The term originates from English common law where felonies were originally crimes which involved the confiscation of a convicted person’s land and goods;

In the United States, where the felony/misdemeanor distinction is still widely applied, the Federal government defines a felony as a crime which involves a potential punishment of a year or longer in prison.

It also includes a bunch of other stuff…

In the United States felons often face additional consequences, such as the loss of voting rights in many states; exclusion from certain lines of work and difficulty in finding a job in others; prohibition from obtaining certain licenses; exclusion from purchase and possession of firearms, ammunition and body armour; and ineligibility to run for or be elected to public office. In addition, some states consider a felony conviction to be grounds for an uncontested divorce.

In other words, it should be for pretty damn serious crimes.  A felon is, quite literally, a lesser-citizen of the United States (a truth that factors into recidivism rates, no doubt).  Some may think getting back at a girl to defend your own children (and what other rationalization would Drew use, do you think?) might be grounds for felonious treatment, but I just can’t put sending a few fraudulent emails to a young girl in the same category as kidnapping and raping her.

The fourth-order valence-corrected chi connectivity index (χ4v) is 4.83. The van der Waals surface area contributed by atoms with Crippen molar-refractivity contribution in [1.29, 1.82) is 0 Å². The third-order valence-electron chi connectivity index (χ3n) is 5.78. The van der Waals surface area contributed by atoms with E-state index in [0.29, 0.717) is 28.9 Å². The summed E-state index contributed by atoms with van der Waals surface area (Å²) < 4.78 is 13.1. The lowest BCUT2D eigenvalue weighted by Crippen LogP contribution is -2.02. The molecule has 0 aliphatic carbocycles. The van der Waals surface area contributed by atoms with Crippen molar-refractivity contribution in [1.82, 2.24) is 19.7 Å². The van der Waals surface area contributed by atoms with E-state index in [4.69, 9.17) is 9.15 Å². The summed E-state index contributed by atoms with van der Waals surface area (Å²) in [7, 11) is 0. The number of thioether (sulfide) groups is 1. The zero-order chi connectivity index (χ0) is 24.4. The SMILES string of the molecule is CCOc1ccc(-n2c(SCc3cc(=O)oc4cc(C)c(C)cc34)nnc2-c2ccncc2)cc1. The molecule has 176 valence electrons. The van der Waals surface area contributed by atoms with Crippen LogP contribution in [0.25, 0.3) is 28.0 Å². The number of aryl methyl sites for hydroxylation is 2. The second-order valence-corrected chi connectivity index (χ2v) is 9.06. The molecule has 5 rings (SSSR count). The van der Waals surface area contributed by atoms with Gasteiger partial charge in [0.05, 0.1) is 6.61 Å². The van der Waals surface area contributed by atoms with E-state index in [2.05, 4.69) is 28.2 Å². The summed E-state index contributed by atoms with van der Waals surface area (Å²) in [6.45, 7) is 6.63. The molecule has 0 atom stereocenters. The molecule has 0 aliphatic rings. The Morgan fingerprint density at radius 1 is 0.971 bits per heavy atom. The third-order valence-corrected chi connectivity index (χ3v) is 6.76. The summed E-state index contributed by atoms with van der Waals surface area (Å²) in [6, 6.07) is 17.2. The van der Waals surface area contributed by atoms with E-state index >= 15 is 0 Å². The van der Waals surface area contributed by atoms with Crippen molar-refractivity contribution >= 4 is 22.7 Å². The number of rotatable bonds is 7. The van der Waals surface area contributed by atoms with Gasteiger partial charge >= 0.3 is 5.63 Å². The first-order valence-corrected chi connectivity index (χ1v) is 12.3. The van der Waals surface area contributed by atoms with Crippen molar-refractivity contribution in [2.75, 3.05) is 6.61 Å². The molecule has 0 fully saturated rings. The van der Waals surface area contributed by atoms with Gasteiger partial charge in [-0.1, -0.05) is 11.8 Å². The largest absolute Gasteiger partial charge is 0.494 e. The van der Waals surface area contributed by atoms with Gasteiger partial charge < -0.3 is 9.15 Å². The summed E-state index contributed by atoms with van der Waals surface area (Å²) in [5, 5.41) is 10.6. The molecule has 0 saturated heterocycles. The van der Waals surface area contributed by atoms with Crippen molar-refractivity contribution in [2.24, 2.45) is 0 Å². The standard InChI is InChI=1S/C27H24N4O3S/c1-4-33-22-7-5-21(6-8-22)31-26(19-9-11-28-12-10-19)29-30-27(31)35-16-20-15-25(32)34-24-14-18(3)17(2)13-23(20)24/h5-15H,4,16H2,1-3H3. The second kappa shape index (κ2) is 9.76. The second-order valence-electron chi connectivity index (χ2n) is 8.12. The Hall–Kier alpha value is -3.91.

Kidnap and rape are felonies.   Sending vicious emails and ignoring click-through agreements are not.

Especially, when it’s just “assumed” that people read them and they are binding.  This is the part of the case that really bothers me.  Remember, she ultimately got convicted for clicking-though an agreement and not following it…

But the emotional pull, and much of the testimony in the trial in federal court in Los Angeles, centered on the suicide. “The tragedy in this case is not just Megan Meier’s suicide. It’s the fact that it was so preventable,” Thomas O’Brien said in his closing statement.

The case is believed to be one of the first of its kind to use the statute barring unauthorized access to computers, which has previously been used to combat computer hacking, to address so-called cyberbullying.

So she got convicted for …. hacking?  Are you kidding me?  And they used the emotional story of a teen suicide to stretch the law that far?   Arrrghh!!